The case for Bill O'Brien as USC's next head coach

Subscribe to The College Football Enquirer
Apple PodcastsStitcherGoogle PodcastsSpotify

It was the second quarter of the 2020 NFL divisional round playoff game and Bill O'Brien and the Houston Texans led 24-zip, on the road, against Patrick MahomesKansas City Chiefs.

Yes, 24-0. Super Bowl dreams were fair at that moment.

Then Mahomes became Mahomes, O’Brien called for a fake punt that was doomed for failure and an avalanche of everything led to an epic Chiefs rally. K.C. won 51-31 and went on to win the Lombardi Trophy. For O’Brien and Houston, nothing was ever the same.

O’Brien, after a disastrous offseason while also serving as the team’s general manager, was fired just four games into the 2021 season.

It was an ugly end to an otherwise successful run as an NFL head coach, which shouldn’t be forgotten as USC begins its search to replace Clay Helton.

The "College Football Enquirer" podcast breaks down the USC job opening in every conceivable manner this week, including discussing candidates such as Oregon’s Mario Cristobal, Penn State’s James Franklin, Iowa State’s Matt Campbell, Cincinnati’s Luke Fickell and even Urban Meyer of the Jacksonville Jaguars and former Washington/Boise State coach Chris Petersen.

Consider this, however, the case for O’Brien, currently the offensive coordinator at Alabama. Or at least a plea that his time as an NFL head coach be put in proper perspective.

O’Brien was a bad general manager. He was a good coach, though. He went 52-48 with the Texans across six-plus seasons. That included five winning seasons, four AFC South championships and four playoff appearances, where he won a couple of games.

His NFL record is dragged-down by a 4-12 campaign in 2017, but the team was 3-4 before then-rookie quarterback Deshaun Watson was lost to a knee injury. The team finished on a 1-8 run.

The guy can coach. One year he reached the playoffs with his starting quarterbacks consisting of Brian Hoyer, Ryan Mallet, T.J. Yates and Brandon Weeden. He won a playoff game with Brock Osweiler under center.

He may be back in college football, but it wasn’t because he was overmatched and bombed out in the NFL.

Prior to Houston, O’Brien took over Penn State in the throes of the Jerry Sandusky scandal and NCAA sanctions. He saved the program, going 15-9 overall and providing impressive stability.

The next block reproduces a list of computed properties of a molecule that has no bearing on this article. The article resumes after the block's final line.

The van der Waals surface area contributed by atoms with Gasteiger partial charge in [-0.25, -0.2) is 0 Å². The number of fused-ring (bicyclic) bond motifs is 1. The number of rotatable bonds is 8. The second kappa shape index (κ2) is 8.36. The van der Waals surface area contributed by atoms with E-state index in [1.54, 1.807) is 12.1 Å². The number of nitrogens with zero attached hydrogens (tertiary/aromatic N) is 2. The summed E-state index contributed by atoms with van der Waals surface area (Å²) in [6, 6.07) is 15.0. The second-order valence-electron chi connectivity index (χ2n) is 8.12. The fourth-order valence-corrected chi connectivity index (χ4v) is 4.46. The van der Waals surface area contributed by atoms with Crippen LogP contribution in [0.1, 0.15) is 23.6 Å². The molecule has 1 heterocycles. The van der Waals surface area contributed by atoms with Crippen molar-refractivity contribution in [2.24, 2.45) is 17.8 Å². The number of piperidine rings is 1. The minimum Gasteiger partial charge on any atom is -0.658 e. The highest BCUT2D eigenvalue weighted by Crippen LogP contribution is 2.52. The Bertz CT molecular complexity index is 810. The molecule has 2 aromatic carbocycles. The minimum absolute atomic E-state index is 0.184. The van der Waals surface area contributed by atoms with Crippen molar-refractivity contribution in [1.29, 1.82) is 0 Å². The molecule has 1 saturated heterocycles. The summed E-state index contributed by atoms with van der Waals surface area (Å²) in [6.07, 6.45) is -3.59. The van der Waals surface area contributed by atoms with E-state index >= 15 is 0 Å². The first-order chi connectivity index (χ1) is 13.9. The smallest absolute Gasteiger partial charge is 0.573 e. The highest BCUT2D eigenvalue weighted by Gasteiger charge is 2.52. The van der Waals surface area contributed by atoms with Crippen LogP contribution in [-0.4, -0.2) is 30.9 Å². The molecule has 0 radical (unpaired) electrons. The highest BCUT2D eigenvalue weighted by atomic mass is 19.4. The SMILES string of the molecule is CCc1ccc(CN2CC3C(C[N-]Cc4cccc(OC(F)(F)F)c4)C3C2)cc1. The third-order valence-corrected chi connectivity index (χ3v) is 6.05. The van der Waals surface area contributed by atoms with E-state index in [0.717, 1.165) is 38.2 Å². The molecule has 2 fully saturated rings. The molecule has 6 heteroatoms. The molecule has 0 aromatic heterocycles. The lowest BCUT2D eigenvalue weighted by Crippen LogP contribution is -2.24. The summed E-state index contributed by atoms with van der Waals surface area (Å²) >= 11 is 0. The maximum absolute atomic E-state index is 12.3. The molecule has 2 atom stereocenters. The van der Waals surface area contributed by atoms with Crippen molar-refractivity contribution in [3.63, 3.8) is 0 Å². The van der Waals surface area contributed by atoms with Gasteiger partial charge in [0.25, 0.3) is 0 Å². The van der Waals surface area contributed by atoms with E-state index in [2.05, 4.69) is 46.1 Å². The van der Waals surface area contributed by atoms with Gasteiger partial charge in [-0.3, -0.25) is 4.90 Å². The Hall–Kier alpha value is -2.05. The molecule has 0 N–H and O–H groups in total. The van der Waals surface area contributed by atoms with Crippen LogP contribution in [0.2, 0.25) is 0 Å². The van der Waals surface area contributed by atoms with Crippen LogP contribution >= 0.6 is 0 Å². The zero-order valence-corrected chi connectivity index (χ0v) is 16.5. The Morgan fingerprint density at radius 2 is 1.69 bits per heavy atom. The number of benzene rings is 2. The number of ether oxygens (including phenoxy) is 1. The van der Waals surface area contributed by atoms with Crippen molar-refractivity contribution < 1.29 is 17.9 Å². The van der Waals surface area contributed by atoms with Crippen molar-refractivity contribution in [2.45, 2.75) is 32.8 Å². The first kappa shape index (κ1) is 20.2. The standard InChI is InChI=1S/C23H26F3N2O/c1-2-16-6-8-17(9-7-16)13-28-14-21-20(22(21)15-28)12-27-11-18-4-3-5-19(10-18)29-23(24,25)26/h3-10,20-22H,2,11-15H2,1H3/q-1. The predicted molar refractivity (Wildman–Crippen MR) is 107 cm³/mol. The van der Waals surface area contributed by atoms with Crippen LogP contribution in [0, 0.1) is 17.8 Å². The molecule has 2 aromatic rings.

Before that he spent five seasons with New England, including stints as offensive coordinator and Tom Brady’s position coach. His early career college coaching work includes being an assistant at Georgia Tech, Maryland and Duke.

USC has struggled since Pete Carroll, lured to college from the NFL, returned to the pros in 2009 to take over Seattle. Since then, a parade of Carroll disciples — Lane Kiffin, Ed Orgeron, Steve Sarkisian and Helton — have come and gone.

The Trojans have lacked a head coach who can keep top local talent home and then competently coach them up. While landing a proven college winner such as Cristobal, Franklin or Petersen makes plenty of sense, so too does kicking the tires on O’Brien, who would almost certainly take the job.

USC is a job with immense potential. It should contend, if not reach, the playoffs on an annual basis. And if it gets everything moving in the right direction, it can rule the sport the way Carroll did in the 2000s.

Is O’Brien the next Carroll? That’s impossible to say, but he would arrive in L.A. with a better NFL track record and more NCAA experience. Yes, he and DeAndre Hopkins got sideways with each other, but plenty of former players swear by the guy.

He’s certainly a worthy name for debate, which is what occurs on the podcast … so give it a listen.

Also discussed on this edition of the College Football Enquirer:

  • The SEC West is an impressive 13-1 so far, will this result in a wild season?

  • A look at Alabama-Florida, Auburn-Penn State and Nebraska-Oklahoma.

  • A marriage proposal in Tallahassee sparks questions, plus an examination of their wedding registry.